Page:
It could take a lot of these mini-posts to cover every opposition mistake of the last few years, I know. But it seems worth it. More than its failures, what exasperates the opposition grassroots is that its leadership doesn’t seem to learn from those failures. Today, I want to go deeper into the opposition’s inability to put together a message that people might want to vote for.
The opposition’s main message problem leading up to last year’s Recall Referendum was its inability to communicate in a disciplined way. The old Coordinadora Democratica was an absolute gallinero, a loose confederation of politically very diverse groups brought together only by visceral antichavismo. It’s not surprising that such a disaggregated coalition could not settle on a limited, deliberately chosen set of key themes and stick to them. The CD members never accepted a single leader, or even a strong central secretariat, with real power to impose some “message discipline.”
Not surprisingly, the CD’s communications quickly degenerated into an incoherent potpourri of anti-Chavez bile, with spokesmen competing to out-do one another in a game of “quien-es-mas-antichavista”. What passed for a “communication strategy” wasn’t much more than a string of anti-Chavez rants carried live on Globovision and Union Radio, each stressing different themes in different ways, with no overall coordination. There was no message discipline at all, largely because there was no organization to impose message discipline.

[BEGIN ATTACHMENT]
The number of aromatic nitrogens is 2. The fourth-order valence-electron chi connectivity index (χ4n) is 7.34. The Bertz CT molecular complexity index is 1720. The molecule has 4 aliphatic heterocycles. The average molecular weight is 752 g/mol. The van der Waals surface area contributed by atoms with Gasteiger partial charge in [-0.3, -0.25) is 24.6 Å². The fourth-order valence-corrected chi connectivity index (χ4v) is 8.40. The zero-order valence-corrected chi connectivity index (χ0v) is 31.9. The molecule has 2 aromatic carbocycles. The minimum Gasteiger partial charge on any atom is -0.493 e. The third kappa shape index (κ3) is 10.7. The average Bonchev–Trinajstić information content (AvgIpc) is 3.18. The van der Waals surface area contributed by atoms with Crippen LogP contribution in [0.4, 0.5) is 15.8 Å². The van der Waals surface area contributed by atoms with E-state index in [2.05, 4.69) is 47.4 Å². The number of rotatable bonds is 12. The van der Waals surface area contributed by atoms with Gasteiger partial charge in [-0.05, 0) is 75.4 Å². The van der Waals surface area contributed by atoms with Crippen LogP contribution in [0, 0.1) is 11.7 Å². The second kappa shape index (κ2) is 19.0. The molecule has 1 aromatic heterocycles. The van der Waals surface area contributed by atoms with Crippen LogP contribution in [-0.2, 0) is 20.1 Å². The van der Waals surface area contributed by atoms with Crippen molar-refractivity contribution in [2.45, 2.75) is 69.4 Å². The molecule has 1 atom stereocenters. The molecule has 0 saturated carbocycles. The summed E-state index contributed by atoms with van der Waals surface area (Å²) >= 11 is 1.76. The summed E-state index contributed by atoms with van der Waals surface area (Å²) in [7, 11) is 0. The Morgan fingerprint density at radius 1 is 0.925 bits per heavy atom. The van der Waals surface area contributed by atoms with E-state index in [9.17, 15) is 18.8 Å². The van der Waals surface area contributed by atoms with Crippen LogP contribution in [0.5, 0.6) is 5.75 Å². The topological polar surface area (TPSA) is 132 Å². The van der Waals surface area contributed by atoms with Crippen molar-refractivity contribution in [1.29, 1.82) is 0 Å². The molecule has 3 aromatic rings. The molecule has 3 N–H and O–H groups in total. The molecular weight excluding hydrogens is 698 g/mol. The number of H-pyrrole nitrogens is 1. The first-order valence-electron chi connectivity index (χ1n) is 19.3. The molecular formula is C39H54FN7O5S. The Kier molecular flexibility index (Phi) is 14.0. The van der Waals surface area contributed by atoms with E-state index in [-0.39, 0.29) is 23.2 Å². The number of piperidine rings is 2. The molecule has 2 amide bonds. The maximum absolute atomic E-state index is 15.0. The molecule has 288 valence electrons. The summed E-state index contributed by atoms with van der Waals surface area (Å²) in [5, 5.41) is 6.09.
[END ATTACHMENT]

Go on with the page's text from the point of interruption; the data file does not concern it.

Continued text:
This combination of message indiscipline and Chavez fixation made it impossible for the CD to put forward an optimistic message. This is important. A pile of social science research shows that voters respond much better to optimistic messages. Even after seven years, Chavez’s relentless optimism is a big part of his electoral draw. But an opposition held together only by distaste for Chavez could only talk about how bad things would be if Chavez stayed in power. Their message came over as relentlessly negative: a major turnoff for voters.
The final, related failure was the CD’s inability to put forward a message of renewal. This was also a function of CD heterogeneity. The perceived imperative for “unity” inside such a varied organization meant melding together the fourth republic dinosauriat with sixth republic reformism. The prominence of ancien regime figures in the CD made it an easy target for government attacks. How on earth do you convince the voters that Henry Ramos Allup is really going to go for a forward-looking reformist government? That Antonio Ledezma is the future?! Those are some tough sells!
If the traditional opposition had had the guts to accept defeat in last year’s referendum, it might have launched a serious internal debate about these problems. Instead, they decided to duck behind a fraud claim on evidence that couldn’t convince anyone outside the hardcore base. The claim put a stop to any serious consideration of the CD’s message problem. The traditional opposition, today, has made exactly zero progress on message discipline, or on forging an optimistic message of renewal.
Again, I can’t help but notice that there’s only one political group out there that seems to have clearly understood the need to put out an optimistic message of renewal in a disciplined way. I can see no reason to think that anyone else has quite learned the lessons of the CD failure.
Caracas Chronicles is 100% reader-supported.
Support independent Venezuelan journalism by making a donation.Donate